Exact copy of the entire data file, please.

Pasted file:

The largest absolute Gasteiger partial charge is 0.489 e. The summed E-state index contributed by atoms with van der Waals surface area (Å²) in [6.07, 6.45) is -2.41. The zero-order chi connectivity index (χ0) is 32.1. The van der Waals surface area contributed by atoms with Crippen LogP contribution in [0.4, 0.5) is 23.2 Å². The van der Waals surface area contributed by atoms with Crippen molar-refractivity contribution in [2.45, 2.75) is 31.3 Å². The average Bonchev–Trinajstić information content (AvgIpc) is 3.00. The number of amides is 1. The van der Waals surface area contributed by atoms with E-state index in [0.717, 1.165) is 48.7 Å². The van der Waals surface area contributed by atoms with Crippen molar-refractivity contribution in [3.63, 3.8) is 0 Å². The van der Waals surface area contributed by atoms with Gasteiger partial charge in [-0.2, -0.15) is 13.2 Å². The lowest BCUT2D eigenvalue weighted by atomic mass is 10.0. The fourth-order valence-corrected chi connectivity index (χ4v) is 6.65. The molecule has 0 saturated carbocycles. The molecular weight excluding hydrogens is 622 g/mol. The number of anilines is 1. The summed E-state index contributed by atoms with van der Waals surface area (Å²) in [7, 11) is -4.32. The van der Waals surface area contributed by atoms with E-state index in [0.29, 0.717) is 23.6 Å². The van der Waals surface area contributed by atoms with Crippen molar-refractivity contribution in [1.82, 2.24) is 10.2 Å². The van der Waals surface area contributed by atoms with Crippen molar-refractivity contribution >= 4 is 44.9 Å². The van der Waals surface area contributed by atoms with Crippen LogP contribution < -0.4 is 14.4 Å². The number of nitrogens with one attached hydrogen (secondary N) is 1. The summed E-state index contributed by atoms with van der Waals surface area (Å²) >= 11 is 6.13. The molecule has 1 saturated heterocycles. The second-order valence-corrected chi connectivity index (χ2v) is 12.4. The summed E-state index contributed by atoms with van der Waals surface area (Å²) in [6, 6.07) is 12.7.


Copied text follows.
The largest absolute Gasteiger partial charge is 0.489 e. The summed E-state index contributed by atoms with van der Waals surface area (Å²) in [6.07, 6.45) is -2.41. The zero-order chi connectivity index (χ0) is 32.1. The van der Waals surface area contributed by atoms with Crippen LogP contribution in [0.4, 0.5) is 23.2 Å². The van der Waals surface area contributed by atoms with Crippen molar-refractivity contribution in [2.45, 2.75) is 31.3 Å². The average Bonchev–Trinajstić information content (AvgIpc) is 3.00. The number of amides is 1. The van der Waals surface area contributed by atoms with E-state index in [0.717, 1.165) is 48.7 Å². The van der Waals surface area contributed by atoms with Crippen molar-refractivity contribution in [3.63, 3.8) is 0 Å². The van der Waals surface area contributed by atoms with Gasteiger partial charge in [-0.2, -0.15) is 13.2 Å². The lowest BCUT2D eigenvalue weighted by atomic mass is 10.0. The fourth-order valence-corrected chi connectivity index (χ4v) is 6.65. The molecule has 0 saturated carbocycles. The molecular weight excluding hydrogens is 622 g/mol. The number of anilines is 1. The summed E-state index contributed by atoms with van der Waals surface area (Å²) in [7, 11) is -4.32. The van der Waals surface area contributed by atoms with E-state index in [0.29, 0.717) is 23.6 Å². The van der Waals surface area contributed by atoms with Crippen molar-refractivity contribution in [1.82, 2.24) is 10.2 Å². The van der Waals surface area contributed by atoms with Crippen molar-refractivity contribution >= 4 is 44.9 Å². The van der Waals surface area contributed by atoms with Crippen LogP contribution < -0.4 is 14.4 Å². The number of nitrogens with one attached hydrogen (secondary N) is 1. The summed E-state index contributed by atoms with van der Waals surface area (Å²) >= 11 is 6.13. The molecule has 1 saturated heterocycles. The second-order valence-corrected chi connectivity index (χ2v) is 12.4. The summed E-state index contributed by atoms with van der Waals surface area (Å²) in [6, 6.07) is 12.7.